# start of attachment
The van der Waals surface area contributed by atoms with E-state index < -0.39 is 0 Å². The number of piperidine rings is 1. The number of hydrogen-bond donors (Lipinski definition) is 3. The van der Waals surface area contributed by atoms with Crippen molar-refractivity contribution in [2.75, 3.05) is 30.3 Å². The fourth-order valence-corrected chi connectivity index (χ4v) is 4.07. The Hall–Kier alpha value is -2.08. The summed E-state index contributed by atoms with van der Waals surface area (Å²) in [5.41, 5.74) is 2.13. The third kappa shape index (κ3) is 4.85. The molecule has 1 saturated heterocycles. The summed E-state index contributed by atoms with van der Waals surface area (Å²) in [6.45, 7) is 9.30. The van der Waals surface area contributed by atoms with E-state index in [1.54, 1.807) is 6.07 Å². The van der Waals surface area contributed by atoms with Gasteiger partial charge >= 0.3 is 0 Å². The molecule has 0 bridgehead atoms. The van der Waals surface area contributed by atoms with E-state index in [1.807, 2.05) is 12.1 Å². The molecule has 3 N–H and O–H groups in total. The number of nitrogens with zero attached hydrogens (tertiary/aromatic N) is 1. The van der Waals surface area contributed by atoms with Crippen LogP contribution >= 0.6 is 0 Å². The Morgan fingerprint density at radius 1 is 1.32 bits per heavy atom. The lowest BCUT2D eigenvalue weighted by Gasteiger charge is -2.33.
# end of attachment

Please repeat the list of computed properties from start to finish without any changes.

The van der Waals surface area contributed by atoms with E-state index < -0.39 is 0 Å². The number of piperidine rings is 1. The number of hydrogen-bond donors (Lipinski definition) is 3. The van der Waals surface area contributed by atoms with Crippen molar-refractivity contribution in [2.75, 3.05) is 30.3 Å². The fourth-order valence-corrected chi connectivity index (χ4v) is 4.07. The Hall–Kier alpha value is -2.08. The summed E-state index contributed by atoms with van der Waals surface area (Å²) in [5.41, 5.74) is 2.13. The third kappa shape index (κ3) is 4.85. The molecule has 1 saturated heterocycles. The summed E-state index contributed by atoms with van der Waals surface area (Å²) in [6.45, 7) is 9.30. The van der Waals surface area contributed by atoms with E-state index in [1.54, 1.807) is 6.07 Å². The van der Waals surface area contributed by atoms with Gasteiger partial charge >= 0.3 is 0 Å². The molecule has 0 bridgehead atoms. The van der Waals surface area contributed by atoms with E-state index in [1.807, 2.05) is 12.1 Å². The molecule has 3 N–H and O–H groups in total. The number of nitrogens with zero attached hydrogens (tertiary/aromatic N) is 1. The van der Waals surface area contributed by atoms with Crippen LogP contribution >= 0.6 is 0 Å². The Morgan fingerprint density at radius 1 is 1.32 bits per heavy atom. The lowest BCUT2D eigenvalue weighted by Gasteiger charge is -2.33.